Rachel Smachel (franlock) wrote,
Rachel Smachel
franlock

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Marchin' On

Long time no see, LiveJournal. I used to update this thing every other week. Now it's every three or four months. Sad, but true. I think I used to write in here so often, because once upon a time there was a community of people invested in the things I would write here. I'd click out my entry the night before and then eagerly check my email in the morning to see a few black bolded notifications from LiveJournal. Someone read what I wrote and responded. Could there be anything more satisfying as a budding writer? Now, my LiveJournal community is a ghost town. The only comments I get are spam in Spanish no less. I can't even get spam written in my native tongue! That's when you know your blog is dead. The spam comes out like carrion birds to pick and peck at the long dead flesh of a poor soul. And I look back on the days when this e-town my friends created here thrived - When we OMG-ed about whatever we saw on TV that week, or complained about a certain sketchy teacher and their off-color comments during  human growth and development, or the other sketchy teacher with the elementary school sweaters and pretentious taste in theater, when we recounted our boring days by infusing them with inside jokes and whatever we ate that day or were having for dinner that night, when we actively scavenged for userpics the way some people scavenge for quirky, rusted collectibles at pawn shops, and when not responding to a friend's latest LiveJournal entry constituted as an offense. And   nostalgia settles in, pangs my insides, gets my eyes all misty, but it only lasts for a little while, because it does not do well to dwell on the past and forget to live. It's all about the future, people! Moving forward. One foot in front of the other, and all that jazz. I romanticize the past too much. I think partly, because I'm afraid I'll never capture that feeling again. That feeling of happiness, completeness, delight. That feeling when you're on the edge of something massive, and scary and wonderful all at the same time. I want to photograph and scrapbook them emotionally, so that when I'm feeling depressed, or bored I can pull them out and by remembering, inspire them into existence. For the first time in my life though, I'm not relying so much on those remnants to get a second-hand high of that feeling I want. I'm in the present, and I'm trying to enjoy everything that that means, whatever it is.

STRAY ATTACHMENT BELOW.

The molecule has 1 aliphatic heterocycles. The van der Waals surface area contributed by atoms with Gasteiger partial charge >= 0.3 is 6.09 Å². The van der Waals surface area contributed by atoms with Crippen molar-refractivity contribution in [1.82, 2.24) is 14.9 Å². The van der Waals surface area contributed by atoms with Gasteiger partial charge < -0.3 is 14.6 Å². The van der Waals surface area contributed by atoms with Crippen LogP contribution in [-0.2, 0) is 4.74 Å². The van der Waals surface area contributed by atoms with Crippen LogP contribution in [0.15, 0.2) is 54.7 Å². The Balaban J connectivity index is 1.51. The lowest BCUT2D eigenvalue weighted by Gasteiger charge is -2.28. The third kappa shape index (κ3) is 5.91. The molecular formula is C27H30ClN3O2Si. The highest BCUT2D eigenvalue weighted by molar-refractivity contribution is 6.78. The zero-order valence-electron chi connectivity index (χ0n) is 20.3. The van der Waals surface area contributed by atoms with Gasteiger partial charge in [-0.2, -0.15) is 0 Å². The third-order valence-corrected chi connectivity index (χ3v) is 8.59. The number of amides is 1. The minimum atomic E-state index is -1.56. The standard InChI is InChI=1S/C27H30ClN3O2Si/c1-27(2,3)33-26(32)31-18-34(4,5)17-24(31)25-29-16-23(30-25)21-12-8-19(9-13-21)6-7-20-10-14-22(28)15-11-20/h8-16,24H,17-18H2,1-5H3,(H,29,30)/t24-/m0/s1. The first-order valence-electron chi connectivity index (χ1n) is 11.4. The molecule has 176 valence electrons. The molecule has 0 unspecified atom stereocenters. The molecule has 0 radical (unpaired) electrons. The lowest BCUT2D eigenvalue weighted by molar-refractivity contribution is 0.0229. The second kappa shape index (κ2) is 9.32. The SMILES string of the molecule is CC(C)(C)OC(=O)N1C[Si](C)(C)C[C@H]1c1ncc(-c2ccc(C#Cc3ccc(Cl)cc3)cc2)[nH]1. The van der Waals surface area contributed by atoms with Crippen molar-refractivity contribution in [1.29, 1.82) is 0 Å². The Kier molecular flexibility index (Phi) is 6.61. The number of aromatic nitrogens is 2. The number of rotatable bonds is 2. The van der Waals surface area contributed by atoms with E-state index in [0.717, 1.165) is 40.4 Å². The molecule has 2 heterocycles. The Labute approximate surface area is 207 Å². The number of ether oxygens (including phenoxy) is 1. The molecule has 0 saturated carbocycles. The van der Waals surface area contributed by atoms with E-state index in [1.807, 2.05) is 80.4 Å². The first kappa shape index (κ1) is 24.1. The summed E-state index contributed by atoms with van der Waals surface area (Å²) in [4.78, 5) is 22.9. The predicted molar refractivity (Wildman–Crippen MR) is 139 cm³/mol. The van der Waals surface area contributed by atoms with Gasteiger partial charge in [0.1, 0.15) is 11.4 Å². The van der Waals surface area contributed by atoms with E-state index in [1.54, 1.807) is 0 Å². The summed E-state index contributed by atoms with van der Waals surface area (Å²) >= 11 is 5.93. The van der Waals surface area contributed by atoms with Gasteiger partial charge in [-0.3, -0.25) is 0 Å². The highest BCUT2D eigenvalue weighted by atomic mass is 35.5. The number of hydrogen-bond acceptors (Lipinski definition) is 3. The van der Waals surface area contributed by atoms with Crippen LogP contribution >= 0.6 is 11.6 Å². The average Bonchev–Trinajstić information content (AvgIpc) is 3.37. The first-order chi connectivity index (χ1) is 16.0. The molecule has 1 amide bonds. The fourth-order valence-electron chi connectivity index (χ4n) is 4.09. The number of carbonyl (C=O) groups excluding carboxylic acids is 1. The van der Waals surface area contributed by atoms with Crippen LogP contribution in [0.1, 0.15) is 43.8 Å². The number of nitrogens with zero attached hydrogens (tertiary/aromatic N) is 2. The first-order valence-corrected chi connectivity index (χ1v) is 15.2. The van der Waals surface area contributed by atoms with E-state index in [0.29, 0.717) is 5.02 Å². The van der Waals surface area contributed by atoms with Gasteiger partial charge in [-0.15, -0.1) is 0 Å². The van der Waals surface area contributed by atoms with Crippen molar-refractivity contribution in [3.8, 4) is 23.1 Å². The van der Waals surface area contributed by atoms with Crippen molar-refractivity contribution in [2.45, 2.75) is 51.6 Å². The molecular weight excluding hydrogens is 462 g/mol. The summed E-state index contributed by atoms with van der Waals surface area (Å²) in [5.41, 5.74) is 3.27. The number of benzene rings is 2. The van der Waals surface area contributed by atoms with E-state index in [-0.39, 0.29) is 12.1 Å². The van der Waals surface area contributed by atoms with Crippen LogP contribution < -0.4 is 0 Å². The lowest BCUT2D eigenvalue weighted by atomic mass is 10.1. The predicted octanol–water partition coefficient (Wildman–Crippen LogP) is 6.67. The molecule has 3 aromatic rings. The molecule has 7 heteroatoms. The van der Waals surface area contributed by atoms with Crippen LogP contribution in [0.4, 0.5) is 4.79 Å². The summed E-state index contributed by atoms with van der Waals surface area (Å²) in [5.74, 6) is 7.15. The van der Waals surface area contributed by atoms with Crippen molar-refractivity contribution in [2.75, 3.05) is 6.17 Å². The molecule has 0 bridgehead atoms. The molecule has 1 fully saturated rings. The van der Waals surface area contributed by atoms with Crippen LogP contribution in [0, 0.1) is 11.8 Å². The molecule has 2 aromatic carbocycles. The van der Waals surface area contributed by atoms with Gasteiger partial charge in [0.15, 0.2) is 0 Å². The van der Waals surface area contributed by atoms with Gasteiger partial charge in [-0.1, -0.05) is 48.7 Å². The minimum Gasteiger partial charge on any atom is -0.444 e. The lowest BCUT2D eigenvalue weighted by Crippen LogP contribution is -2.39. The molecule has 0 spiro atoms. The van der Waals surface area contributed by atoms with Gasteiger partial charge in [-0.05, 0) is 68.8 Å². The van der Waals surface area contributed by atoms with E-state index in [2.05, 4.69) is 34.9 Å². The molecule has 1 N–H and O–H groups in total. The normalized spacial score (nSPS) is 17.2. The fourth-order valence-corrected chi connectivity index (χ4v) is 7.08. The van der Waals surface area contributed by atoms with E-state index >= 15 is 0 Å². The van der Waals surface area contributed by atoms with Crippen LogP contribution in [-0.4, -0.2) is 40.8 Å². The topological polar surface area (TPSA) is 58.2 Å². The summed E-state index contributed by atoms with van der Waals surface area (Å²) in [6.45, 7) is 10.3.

I'm still sad about poor Rory and Amy Pond and the fate of their child. I sense a tragedy in the making, brewing, and almost coming to a boil. I don't know why this Doctor Who twist is affecting me so. THEY ARE NOT REAL PEOPLE. But they exist in my mind, and as I result they feel real, and therefore become real. Not REAL real, but a presence in my life. The terrible thing about fiction is that it creates worlds, and people that you come to know intimately in a way that rarely happens in reality. That taste of intimacy, of being involved in something bigger than you is tantalizing. And distracting. I'm trying really hard to disengage myself emotionally from all these fictitious realities I love. Harry Potter and the Deathly Hallows part II comes out next month and I don't want it to devastate me. I want to enjoy it and celebrate everything Harry Potter has given me. I will cry. I will leave the theater with a wad of tissues in my hand, but the mourning ends there. 'Cause there's bigger and better and more important things out there. And they're not fiction.

Tags: doctor who, harry potter, harry potter and the deathly hallows
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